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A History of the Japanese People by F. Brinkley

Whom the Emperor Temmu nominated in 682


it was not until the time of the Empress Suiko (593-628) that the historical project took practical shape. Her Majesty, at the instance, doubtless, of Prince Shotoku, one of the greatest names in all Japan's annals, instructed the prince himself and her chief minister, Soga no Umako, to undertake the task of compiling historical documents, and there resulted a Record of the Emperors (Tennoki), a Record of the Country (Koki), and Original Records (Hongi) of the Free People (i.e., the Japanese proper as distinguished from aliens, captives, and aborigines), of the great families and of the 180 Hereditary Corporations (Be). This work was commenced in the year 620, but nothing is known as to the date of its completion. It represents the first Japanese history. A shortlived compilation it proved, for in the year 645, the Soga chiefs, custodians of the documents, threw them into the fire on the eve of their own execution for treason. One only, the Record of the Country, was plucked from the flames, and is believed to have been subsequently incorporated in the Kojiki '(Records of Ancient Things).' No immediate attempt seems to have been made to remedy the loss of these invaluable writings. Thirty-seven years later the Emperor Temmu took the matter in hand. One of his reasons for doing so has been historically transmitted. Learning that "the chronicles of the sovereigns and the original words in the possession of the various families deviated from the truth and were largely amplified with
empty falsehoods," his Majesty conceived that unless speedy steps were taken to correct the confusion and eliminate the errors, an irremediable state of affairs would result.

Such a preface prepares us to learn that a body of experts was appointed to distinguish the true and the false, and to set down the former alone. The Emperor did, in fact, commission a number of princes and officials to compile an authentic history, and we shall presently see how their labours resulted. But in the first place a special feature of the situation has to be noted. The Japanese language was then undergoing a transition. In order to fit it to the Chinese ideographs for literary purposes, it was being deprived of its mellifluous polysyllabic character and reduced to monosyllabic terseness. The older words were disappearing, and with them many of the old traditions. Temmu saw that if the work of compilation was abandoned solely to princely and official litterateurs, they would probably sacrifice on the altar of the ideograph much that was venerable and worthy to be preserved. He therefore himself undertook the collateral task of having the antique traditions collected and expurgated, and causing them to be memorized by a chamberlain, Hiyeda no Are, a man then in his twenty-eighth year, who was gifted with ability to repeat accurately everything heard once by him. Are's mind was soon stored with a mass of ancient facts and obsolescent phraseology, but before either the task of official compilation or that of private restoration had been carried to completion the Emperor died (686), and an interval of twenty-five years elapsed before the Empress Gemmyo, on the 18th of September, 711, ordered a scholar, Ono Yasumaro, to transcribe the records stored in Are's memory. Four months sufficed for the work, and on the 28th of January, 712, Yasumaro submitted to the Throne the Kojiki (Records of Ancient Things) which ranked as the first history of Japan, and which will be here referred to as the Records.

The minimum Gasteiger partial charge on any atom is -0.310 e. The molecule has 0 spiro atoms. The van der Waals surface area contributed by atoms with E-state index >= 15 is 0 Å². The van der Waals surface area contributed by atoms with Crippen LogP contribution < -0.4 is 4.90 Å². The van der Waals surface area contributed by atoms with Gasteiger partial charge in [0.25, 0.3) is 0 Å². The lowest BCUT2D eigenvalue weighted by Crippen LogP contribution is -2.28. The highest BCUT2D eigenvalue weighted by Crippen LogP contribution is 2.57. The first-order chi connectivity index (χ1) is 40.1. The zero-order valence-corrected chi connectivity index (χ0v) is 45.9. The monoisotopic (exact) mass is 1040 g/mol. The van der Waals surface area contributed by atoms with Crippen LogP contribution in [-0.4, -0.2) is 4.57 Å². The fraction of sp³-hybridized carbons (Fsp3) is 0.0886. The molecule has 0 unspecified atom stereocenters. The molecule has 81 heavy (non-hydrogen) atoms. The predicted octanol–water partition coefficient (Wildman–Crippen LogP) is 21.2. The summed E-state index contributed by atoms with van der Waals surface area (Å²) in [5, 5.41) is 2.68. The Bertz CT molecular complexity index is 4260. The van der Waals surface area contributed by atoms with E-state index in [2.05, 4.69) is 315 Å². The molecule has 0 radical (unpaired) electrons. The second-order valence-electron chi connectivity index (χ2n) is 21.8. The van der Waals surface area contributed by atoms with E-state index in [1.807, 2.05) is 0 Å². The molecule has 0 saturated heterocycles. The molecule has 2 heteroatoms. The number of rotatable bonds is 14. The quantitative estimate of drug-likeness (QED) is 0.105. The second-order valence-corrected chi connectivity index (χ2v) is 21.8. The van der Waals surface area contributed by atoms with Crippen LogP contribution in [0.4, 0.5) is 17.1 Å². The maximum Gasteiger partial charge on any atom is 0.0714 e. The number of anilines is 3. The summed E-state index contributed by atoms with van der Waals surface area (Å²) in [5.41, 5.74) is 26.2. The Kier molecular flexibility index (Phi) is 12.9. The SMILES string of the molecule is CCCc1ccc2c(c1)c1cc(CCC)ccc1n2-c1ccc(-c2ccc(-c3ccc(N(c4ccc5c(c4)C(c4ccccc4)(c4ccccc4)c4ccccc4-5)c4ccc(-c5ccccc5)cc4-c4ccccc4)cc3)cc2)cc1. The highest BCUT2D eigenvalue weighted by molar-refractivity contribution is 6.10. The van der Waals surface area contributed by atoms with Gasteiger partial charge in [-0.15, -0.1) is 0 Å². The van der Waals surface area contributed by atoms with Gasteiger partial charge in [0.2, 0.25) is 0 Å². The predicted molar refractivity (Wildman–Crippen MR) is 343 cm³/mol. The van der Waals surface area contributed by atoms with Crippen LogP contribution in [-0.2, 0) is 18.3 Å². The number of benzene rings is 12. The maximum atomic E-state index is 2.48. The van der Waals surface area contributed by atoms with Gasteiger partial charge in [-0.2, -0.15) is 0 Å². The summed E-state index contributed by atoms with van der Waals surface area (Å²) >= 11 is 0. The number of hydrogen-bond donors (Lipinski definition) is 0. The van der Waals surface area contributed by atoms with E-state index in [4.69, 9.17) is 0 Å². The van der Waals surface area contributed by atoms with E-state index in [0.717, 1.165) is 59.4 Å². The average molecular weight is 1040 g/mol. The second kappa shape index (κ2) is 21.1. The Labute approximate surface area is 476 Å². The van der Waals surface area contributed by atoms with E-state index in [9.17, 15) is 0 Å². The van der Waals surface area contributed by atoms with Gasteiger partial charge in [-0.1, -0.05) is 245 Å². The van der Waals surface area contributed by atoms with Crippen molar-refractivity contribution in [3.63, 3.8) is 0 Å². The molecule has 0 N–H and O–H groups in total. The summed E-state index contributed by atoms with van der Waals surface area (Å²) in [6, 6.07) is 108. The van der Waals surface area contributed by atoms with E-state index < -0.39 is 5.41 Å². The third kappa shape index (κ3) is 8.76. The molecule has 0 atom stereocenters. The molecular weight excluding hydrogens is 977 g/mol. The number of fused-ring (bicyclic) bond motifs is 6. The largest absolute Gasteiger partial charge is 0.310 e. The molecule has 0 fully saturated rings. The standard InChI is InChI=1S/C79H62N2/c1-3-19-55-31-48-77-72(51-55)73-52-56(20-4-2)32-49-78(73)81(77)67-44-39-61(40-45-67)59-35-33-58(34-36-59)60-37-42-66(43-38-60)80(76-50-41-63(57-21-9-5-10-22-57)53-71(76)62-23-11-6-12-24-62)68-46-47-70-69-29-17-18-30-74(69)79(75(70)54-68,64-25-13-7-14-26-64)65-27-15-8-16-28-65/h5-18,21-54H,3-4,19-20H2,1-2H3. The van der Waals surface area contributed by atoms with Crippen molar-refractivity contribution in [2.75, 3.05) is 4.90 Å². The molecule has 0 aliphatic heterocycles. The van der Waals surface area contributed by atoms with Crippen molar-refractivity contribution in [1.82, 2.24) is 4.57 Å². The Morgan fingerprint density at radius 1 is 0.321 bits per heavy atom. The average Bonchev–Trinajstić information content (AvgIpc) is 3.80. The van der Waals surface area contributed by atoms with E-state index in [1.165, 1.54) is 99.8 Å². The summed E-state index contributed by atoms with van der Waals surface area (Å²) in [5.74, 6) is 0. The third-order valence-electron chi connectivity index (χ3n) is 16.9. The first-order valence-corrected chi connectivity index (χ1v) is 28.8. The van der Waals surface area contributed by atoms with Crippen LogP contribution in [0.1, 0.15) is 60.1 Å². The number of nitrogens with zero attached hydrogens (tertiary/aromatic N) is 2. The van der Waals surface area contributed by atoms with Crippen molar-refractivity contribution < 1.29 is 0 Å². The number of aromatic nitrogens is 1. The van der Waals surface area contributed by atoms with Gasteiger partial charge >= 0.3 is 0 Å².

It is necessary to revert now to the unfinished work of the classical compilers, as they may be called, whom the Emperor Temmu nominated in 682, but whose labours had not been concluded when his Majesty died in 686. There is no evidence that their task was immediately continued in an organized form, but it is related that during the reign of Empress Jito (690-696) further steps were taken to collect historical materials, and that the Empress Gemmyo (708-715)--whom we have seen carrying out, in 712, her predecessor Temmu's plan with regard to Hiyeda no Are--added, in 714, two skilled litterateurs to Temmu's classical compilers, and thus enabled them to complete their task, which took the shape of a book called the Nihongi (Chronicle of Japan).

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